This past Saturday, July 23—“Clear the Shelters” brought together over 650 animal shelters, rescue organizations and media outlets to address the overcrowding issues that local animal facilities experience in the summer months because of spring litters. In events around the country, shelters waived adoption fees, offered training lessons and free dog and cat food to encourage as many adoptions as possible. The day’s results show 45,252 shelter pets were adopted. That number more than doubles the tally from 2015, the first year of the nationwide effort. Our local event in Berkeley, CA, reported 135 adoptions. Kudos to the organizers and all of the participants, and most of all—congratulations to everybody who welcomed a new animal into their home!
One doesn’t often get the chance to have a hand in saving the life of another individual but early yesterday morning I had the rare opportunity to experience exactly that. A few days before, I and my pal, Naomi, were out walking our dogs at the Albany Bulb when we spotted a stray dog. The Bulb is a very unusual park constructed as landfill in the bay with debris from a previous highway. For years it was regarded as semi-marginal land full of mammoth chunks of concrete spiked with rebar tentacles but it became the favorite haunt for homeless encampments and outsider artworks, and, oh yes, for dog people too.
Recently the Bulb has received more attention from park planners, and is in the process of an intense clean-up and gentrification effort, some of it good, some of it threatening to become restrictive to our dogs. But it is still a wild and wonderful urban park with stunning views of the Golden Gate bridge. This past Saturday morning that is where my dog Lola found the dog at the end of what is referred to as the Bulb’s neck. It was only a fleeting image, of a white/brown fluff who yapped at Lola but as soon as we humans came on the scene, ran away. The next day we saw the dog at the same time and place but after a few barks, she sped off. We asked other park goers if they had seen such a dog and yes many had seen this dog for a very long time but didn’t know much more nor do much about it.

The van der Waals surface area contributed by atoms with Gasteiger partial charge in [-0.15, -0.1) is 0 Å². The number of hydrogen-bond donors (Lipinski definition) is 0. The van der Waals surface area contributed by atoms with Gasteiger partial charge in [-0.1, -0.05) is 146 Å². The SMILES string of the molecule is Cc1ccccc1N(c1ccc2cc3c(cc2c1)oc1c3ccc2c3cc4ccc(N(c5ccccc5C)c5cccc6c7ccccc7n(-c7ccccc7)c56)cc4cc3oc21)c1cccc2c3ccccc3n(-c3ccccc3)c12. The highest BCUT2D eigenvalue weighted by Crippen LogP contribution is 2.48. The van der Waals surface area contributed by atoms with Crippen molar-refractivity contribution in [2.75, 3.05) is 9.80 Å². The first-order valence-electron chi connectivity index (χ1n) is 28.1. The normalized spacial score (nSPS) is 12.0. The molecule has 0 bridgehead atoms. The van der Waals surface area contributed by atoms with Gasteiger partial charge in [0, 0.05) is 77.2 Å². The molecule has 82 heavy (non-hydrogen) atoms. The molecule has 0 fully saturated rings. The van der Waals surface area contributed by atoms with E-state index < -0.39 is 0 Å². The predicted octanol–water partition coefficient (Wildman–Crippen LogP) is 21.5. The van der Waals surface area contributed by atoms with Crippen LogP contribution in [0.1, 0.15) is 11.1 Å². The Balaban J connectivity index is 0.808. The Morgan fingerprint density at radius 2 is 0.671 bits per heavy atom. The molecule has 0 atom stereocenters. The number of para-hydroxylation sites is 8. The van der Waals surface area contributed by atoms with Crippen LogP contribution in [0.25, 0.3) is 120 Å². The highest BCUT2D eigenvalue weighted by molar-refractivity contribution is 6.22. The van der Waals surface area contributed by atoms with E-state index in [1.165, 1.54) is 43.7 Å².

Obviously this was a dog who needed help, one can’t imagine where a dog could find any food and with no fresh water anywhere nearby, it seemed that she was in an extremely perilous situation calling for immediate intervention. So I contacted another friend, dog park advocate, Mary Barnsdale who, among many other dog-related interests, chairs an organization called Aldog, and maintains its Facebook page. I also asked her to also contact Jill Posener, another dog advocate and rescue person who runs a spay/neuter initiative called Paw Fund, who I knew has orchestrated successful stray rescues. They both had heard about this dog for at least four months, but the sightings were in many different areas that this was the first time they heard of sightings that were more precise and detailed. After our weekend initial sightings, my partner, Cameron, went out on day three, and he too found the dog in the same area. So now we now had a trifecta that could launch a rescue plan.